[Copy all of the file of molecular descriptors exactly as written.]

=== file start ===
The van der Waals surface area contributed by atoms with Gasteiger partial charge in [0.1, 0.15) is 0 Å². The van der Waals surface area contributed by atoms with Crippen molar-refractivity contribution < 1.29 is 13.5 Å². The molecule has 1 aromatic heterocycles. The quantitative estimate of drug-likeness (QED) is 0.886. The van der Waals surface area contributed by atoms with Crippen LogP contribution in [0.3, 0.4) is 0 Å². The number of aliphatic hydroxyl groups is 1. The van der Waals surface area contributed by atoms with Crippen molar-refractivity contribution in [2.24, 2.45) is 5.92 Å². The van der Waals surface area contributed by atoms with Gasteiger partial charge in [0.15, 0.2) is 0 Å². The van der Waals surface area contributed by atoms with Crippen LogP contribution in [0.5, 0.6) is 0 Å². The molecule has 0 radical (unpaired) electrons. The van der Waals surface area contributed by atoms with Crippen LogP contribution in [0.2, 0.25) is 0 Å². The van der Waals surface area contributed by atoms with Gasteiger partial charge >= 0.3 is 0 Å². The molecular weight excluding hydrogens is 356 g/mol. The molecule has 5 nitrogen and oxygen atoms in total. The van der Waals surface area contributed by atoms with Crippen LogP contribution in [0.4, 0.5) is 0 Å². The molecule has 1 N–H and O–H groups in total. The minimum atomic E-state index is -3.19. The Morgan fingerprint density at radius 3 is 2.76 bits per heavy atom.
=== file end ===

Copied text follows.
The van der Waals surface area contributed by atoms with Gasteiger partial charge in [0.1, 0.15) is 0 Å². The van der Waals surface area contributed by atoms with Crippen molar-refractivity contribution < 1.29 is 13.5 Å². The molecule has 1 aromatic heterocycles. The quantitative estimate of drug-likeness (QED) is 0.886. The van der Waals surface area contributed by atoms with Crippen LogP contribution in [0.3, 0.4) is 0 Å². The number of aliphatic hydroxyl groups is 1. The van der Waals surface area contributed by atoms with Crippen molar-refractivity contribution in [2.24, 2.45) is 5.92 Å². The van der Waals surface area contributed by atoms with Gasteiger partial charge in [0.15, 0.2) is 0 Å². The van der Waals surface area contributed by atoms with Crippen LogP contribution in [0.5, 0.6) is 0 Å². The molecule has 0 radical (unpaired) electrons. The van der Waals surface area contributed by atoms with Crippen LogP contribution in [0.2, 0.25) is 0 Å². The van der Waals surface area contributed by atoms with Gasteiger partial charge >= 0.3 is 0 Å². The molecular weight excluding hydrogens is 356 g/mol. The molecule has 5 nitrogen and oxygen atoms in total. The van der Waals surface area contributed by atoms with Crippen LogP contribution in [0.4, 0.5) is 0 Å². The molecule has 1 N–H and O–H groups in total. The minimum atomic E-state index is -3.19. The Morgan fingerprint density at radius 3 is 2.76 bits per heavy atom.